Judicial transparency and asset disclosure of members of the judiciary is in public interest and will contribute to judicial accountability, concluded the panelist of “The Public’s Right to Know: Asset Declarations of Members of the Judiciary” organized today by the Center for Investigative Reporting in Sarajevo (CIN).
The occasion for the panel was CIN’s publishing of a database of judges and prosecutors’ asset declarations and it gathered representatives from judiciary, international community and civil society organizations. The database contains biographical profiles and information about real and movable property and court or disciplinary proceedings concerning 29 judges and prosecutors in Bosnia and Herzegovina (BiH).
“These matters, publishing and this type of transparency are important to citizens,” said CIN’s deputy editor Mirjana Popović. “We took it upon ourselves to help return trust into judiciary overall.”
Aneta Arnaudovska, anti-corruption expert at the Regional Anti-Corruption Initiative, speaking about the practice of publishing asset declarations in the region said that there has been no standardized procedure, but all countries found a mechanism to make these records available.
“Asset Declarations are not here to establish whether a judge is rich or poor, but are an anti-corruption measure,” said Arnaudovska.
Milan Tegeltija, the president of High Judicial and Prosecutorial Council (HJPC) said that CIN’s database is a step in the right direction, but could not be an alternative to financial reports of judges and prosecutors and would not solve the issue of making them public.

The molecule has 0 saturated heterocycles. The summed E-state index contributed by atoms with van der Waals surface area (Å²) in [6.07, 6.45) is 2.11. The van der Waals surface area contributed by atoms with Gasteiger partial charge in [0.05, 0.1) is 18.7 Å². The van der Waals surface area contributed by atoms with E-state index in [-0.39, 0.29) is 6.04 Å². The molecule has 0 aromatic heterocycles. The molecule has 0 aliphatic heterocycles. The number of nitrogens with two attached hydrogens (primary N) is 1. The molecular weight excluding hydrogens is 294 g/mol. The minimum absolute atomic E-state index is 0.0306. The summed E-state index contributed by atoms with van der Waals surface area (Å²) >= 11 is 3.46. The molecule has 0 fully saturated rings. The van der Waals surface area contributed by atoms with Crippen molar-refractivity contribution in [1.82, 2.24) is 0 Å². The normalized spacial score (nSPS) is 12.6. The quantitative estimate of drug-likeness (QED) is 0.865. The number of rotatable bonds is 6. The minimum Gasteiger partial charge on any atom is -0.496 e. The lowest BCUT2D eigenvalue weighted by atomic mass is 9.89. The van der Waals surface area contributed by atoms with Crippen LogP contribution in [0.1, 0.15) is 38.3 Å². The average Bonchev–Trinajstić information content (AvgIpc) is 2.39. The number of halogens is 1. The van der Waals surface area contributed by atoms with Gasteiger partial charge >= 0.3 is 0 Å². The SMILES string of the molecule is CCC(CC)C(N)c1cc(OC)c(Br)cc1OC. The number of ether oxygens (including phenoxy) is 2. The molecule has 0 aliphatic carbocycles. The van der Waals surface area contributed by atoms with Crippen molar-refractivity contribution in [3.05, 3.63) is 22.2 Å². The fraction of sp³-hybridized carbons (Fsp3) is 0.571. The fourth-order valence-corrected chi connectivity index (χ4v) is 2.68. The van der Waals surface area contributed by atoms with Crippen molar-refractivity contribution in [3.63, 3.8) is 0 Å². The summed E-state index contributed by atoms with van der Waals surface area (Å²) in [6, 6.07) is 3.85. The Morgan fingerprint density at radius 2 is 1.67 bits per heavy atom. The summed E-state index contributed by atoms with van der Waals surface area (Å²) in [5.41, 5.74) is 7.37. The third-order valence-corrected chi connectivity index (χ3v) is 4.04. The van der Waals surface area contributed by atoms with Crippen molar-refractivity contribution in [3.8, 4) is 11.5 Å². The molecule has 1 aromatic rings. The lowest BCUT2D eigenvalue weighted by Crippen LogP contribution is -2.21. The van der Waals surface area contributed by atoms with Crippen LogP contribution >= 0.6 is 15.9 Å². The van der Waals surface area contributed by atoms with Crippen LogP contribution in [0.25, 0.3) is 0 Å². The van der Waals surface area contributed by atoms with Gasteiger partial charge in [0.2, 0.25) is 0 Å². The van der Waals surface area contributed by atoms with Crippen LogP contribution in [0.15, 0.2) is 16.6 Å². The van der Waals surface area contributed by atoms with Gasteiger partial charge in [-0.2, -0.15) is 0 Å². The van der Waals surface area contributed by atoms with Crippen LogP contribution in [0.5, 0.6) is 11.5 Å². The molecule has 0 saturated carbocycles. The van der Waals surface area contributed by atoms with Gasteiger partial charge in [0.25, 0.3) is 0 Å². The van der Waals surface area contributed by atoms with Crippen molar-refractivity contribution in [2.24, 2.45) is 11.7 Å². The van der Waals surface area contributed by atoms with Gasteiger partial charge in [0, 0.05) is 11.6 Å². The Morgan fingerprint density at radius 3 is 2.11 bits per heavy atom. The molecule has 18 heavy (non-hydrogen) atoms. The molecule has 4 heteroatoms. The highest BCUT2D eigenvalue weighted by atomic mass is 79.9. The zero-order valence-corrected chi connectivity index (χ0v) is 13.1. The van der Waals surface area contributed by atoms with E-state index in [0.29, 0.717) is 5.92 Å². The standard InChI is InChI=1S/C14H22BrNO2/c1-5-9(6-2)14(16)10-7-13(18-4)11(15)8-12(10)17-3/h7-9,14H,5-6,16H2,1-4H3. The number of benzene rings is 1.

He said that HJPC tried to solve the issue of publishing asset declarations through the Rulebook that the Council had adopted. However, the Personal Data Protection Agency contested this legislation and there’s judicial review of it.
Petar Kovačević, the director of the Personal Data Protection Agency, said that back in 2015 the agency concluded that HJPC arbitrarily “and thus illegally” cited privacy concerns when justifying its refusal to make judicial disclosures public.
The panelists talked about the balance between respecting the privacy of judges and prosecutors and the public’s interest to have access to information about their property.
“Many European countries saw themselves confronted with the dilemma whether this is private information, but they found a balance between that and transparency,” said Reinout Vos, the ambassador of the Kingdom of the Netherlands to BiH.
“There are ways to learn from global experience how to do this in the right way,” said Marie Bergstrom, he head of Swedish Development Cooperation.
Julien Berthoud, European Union Special Representative in Sarajevo said that independent, unbiased and accountable judiciary is the key for a democratic society.
“Special attention should be paid to publishing the property of judicial officials,” said Berthoud. “The aim is clear – more transparency.”
Disclosures of asset declarations was met with resistance by certain members of judiciary. The Court of BiH Judge Minka Kreho said that it jeopardized the safety of judges and prosecutors.
“A target is on their back,” she said.
The majority of panelist beg to differ.
“Their safety exists or doesn’t exist. There are agencies tasked with that. If CIN has endangered that, than this country has a much bigger problem…” said Srđan Blagovčanin, the chair of Board of Directors at Transparency International BiH. “Today’s discussion is a contribution to the picture of how far we are away from an agreement about the importance of this issue.”